With a new group that is large, it might be advantageous to have a complex obstacle which represents a smaller piece of an overall goal.

In the case of a journey in winter, you can still get a lot of interesting results from a complex task to complete the journey while encouraging more participation.

It might look like:

Wilderness Obstacle: while traveling between Lockhaven and Flintrust the patrol must handle the expected matters of navigation, encampments, and supplies in addition to encountering a group of waylaid pilgrims intent on arriving at Appleloft to spend the winter performing. The pilgrims are arguing about the best route now that a frost and snowfall have blocked a normally easy trail.

In that scenario, one portion of the complex obstacle might be any of a Pathfinder, Survivalist, or Harvester tests with an expectation of Helper from other skills or wises. The next section might be a test to calm the pilgrims and set them in the right way with any of Orator, Instructor, or Cartographer tests. It would also be a chance to see what the group suggests to both fulfill the trip as well as help mice in need.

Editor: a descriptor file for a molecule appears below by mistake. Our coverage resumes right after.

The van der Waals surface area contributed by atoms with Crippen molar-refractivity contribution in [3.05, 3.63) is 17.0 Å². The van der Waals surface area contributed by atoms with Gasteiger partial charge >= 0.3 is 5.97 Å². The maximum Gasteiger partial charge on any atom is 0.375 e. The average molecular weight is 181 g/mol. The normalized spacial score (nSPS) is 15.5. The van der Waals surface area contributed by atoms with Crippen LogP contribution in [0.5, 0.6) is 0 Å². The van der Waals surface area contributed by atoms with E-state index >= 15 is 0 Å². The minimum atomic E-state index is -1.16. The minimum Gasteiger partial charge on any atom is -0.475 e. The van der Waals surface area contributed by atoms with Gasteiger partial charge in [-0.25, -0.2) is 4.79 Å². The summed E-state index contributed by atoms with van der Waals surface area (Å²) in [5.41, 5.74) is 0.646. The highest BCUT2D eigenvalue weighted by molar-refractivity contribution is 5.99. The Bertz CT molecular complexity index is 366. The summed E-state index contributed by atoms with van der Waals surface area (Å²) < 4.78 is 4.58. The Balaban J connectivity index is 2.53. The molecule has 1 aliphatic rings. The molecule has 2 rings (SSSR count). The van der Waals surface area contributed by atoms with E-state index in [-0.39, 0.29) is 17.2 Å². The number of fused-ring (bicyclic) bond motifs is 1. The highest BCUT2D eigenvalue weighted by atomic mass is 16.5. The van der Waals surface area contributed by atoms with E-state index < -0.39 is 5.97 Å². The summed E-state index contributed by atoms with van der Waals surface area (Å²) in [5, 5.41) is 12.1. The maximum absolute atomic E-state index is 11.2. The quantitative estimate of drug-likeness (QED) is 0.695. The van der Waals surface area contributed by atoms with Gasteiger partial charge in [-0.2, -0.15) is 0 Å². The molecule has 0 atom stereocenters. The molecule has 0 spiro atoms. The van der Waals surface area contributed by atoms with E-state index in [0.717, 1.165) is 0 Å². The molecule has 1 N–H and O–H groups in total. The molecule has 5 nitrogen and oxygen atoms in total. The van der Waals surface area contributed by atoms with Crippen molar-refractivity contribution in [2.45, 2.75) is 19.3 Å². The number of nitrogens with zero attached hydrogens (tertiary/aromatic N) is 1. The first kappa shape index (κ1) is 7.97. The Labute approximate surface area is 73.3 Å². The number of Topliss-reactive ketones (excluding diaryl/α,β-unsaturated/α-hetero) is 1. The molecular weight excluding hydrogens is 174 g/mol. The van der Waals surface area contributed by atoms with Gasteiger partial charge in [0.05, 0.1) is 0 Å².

While one or both of the complex obstacles could serve for Conditions, each could serve as a catalyst for a Twist instead. This allows for the group to split towards the task they find most important or which they are most suited to accomplish. However, it also keeps the group united in a primary effort to avoid conflicting with each other over success.

If all mice act as helpers to a complex task, they can maintain participation with less taking of turns.

In a journey, you can very easily use a Twist to make the situation worse and allow the group to consider what additional plans will be needed. This allows for more mice to put forth effort by saying, “That mouse has used the skill, but if you want to face the worsened situation with the same skill, it will need to be through the effort of another mouse.” In that way, two mice with similar skills can both be considered useful.